The Coroner said it was very difficult to decide in a case of this description what had been the cause of death. He seemed to have gone to the closet not in a drunken condition, and they would not expect a man to fall asleep unless he had been having too much drink. If he had been drunk one might have thought he had gone to sleep and been starved to death. The Foreman said it looked as if he had had a fit..– The Coroner: It is very probable. The jury returned a verdict that deceased was found dead, caused probably by a fit of apoplexy.


HOOLEY HILL AND AUDENSHAW
FINED FOR SNOWBALLING..–
At the Ashton County Police Court, on Wednesday, James JONES, aged 14, was fined 2s 6d for throwing snowballs at pedestrians in Guide-lane, Audenshaw.

BREACH OF THE PEACE..– At the Ashton County Police Court, on Wednesday, Benjamin DUDLEY, who had been arrested on a warrant, pleaded guilty to committing a breach of the peace at Audenshaw on January 8th and was bound over to keep the peace for three months.

SOMEONE TAPPED AT HIS WINDOW..– At the Ashton County Police Court, on Wednesday, Samuel BENNETT, Emily HAMPSON, and Alice BURNLEY were charged with committing a breach of the peace at Audenshaw on January 28th..– BENNETT and BURNLEY pleaded guilty, and HAMPSON not guilty..– A constable stated that at 6.45pm all the three defendants were quarrelling with each other, causing a crowd of people to assemble in Guide-lane. HAMPSON told the magistrates that the two other defendants started the bother as she was passing them BURNLEY came to her with a poker..– BENNETT said the quarrel was started by someone tapping at his window..– Defendants were each bound over in 40s to keep the peace for three months.


SAD FATALITY AT ASHTON
A lamentable accident, which proved fatal, occurred in Oldham-road shortly before 12 o'clock on Tuesday morning. A lurry load of shoddy, drawn by three horses, belonging to James HOWE Limited, waste dealers, Turner-lane, Ashton, was proceeding along the road near to the London and North Western Railway Company's goods yard, when the leading horse appeared to take fright at something and immediately set off at a gallop, the rear horses following. A carter in the employ of Messrs HOWE, named Joseph WILDE, residing in Turner-lane, got hold of the horse's head and tried to stop it, but in the attempt he fell on the slippery ground, and the middle horse trod on his head. He was carried into the surgery of Dr BOWMAN, where his head was bandaged up. He was then taken home and began to complain of pains in his head. His condition became alarming, and he expired at 1.30pm. Deceased leaves a widow and seven children.

Mary Jane WILDE said the deceased, Joseph WILDE, carter (43), was her husband. They lived at 133 Turner-lane. The deceased left home about 8.20 on Tuesday to go to his work. He was then in good health. He wore clogs. About 20 minutes past 12 o'clock he was brought home by two strange men. He had bandages about his face. He complained of a choking feeling, and walked about putting his hand to his neck. She sent for Dr BOWMAN, who was not at home, and afterwards for Dr PEARCE, but before the doctor arrived her husband was dead. He kept spitting blood. He had not done so before. He did not seem to want witness to talk to him, but he told her that he had slipped and the second horse had trod on him. He did not blame anyone for what had happened to him.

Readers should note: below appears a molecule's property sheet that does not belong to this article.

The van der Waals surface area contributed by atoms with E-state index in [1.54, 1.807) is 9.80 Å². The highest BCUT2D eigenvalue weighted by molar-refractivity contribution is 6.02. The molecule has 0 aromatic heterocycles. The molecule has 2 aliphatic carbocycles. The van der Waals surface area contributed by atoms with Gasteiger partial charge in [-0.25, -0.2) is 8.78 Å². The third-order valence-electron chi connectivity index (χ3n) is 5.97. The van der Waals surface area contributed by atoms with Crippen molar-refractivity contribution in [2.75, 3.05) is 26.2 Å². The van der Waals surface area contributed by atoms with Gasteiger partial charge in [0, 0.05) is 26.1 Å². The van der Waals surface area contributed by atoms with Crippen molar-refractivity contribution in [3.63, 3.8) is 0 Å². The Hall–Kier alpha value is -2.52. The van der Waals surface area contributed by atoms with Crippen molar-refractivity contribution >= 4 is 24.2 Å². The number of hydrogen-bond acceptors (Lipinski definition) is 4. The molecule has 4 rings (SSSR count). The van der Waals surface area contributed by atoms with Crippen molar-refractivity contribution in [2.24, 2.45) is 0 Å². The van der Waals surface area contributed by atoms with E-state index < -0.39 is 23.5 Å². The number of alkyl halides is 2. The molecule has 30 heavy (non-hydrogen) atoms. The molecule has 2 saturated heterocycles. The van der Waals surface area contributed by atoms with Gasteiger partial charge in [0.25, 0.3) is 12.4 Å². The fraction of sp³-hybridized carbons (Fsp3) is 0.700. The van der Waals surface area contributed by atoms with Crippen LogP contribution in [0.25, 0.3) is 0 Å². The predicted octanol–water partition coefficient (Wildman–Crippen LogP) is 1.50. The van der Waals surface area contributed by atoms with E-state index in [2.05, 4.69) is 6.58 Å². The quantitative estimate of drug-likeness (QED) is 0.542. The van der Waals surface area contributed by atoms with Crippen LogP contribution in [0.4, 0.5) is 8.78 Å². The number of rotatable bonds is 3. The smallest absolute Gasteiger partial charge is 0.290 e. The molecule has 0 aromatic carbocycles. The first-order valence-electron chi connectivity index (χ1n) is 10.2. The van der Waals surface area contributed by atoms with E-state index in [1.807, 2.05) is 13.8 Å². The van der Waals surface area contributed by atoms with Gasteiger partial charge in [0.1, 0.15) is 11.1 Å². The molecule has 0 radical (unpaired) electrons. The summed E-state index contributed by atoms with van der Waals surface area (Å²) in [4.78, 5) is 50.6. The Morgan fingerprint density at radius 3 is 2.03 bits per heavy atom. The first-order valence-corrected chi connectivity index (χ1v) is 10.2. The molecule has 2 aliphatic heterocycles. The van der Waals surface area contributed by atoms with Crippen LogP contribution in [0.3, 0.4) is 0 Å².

James COOK, carter, of 18 Jackson-street, Ashton, said he started with the deceased for Reyner's mill about eleven o'clock. They had a lurry and three horses, and went for a load of cotton waste to take to his employers' warehouse in Turner-lane. They started the horses from the coffee tavern at the corner of Wellington-road and Oldham-road, and went up the brow in Oldham-road to the turning at Boodle-street, near Oldham-road Station. The horses commenced to trot. They always trotted in going uphill. They afterwards got from trotting to galloping. Deceased was by the first horse. He was running, holding on to the chains. Witness was near the first horse when the horses went into a gallop.

Deceased ran forward to try and take the first horse by the head, but he could not catch it. He dropped back to the second horse. He was on the 'near” side, and his left hand across on the trace chain. Deceased tried to catch the horse by the bridle. In doing this he slipped and fell forward on his face in front of the horse. The horse trampled him with all four feet. He rolled over once in the road. Witness 'frightened,” and pulled the shaft horse over, and so avoided the lurry going over deceased. The first and second horse had got off the swept track on to the snow at the Boodle-street side. Witness followed the horses. He did not pull them up; they stopped themselves about ten yards down Boodle-street. The horses were quiet ones.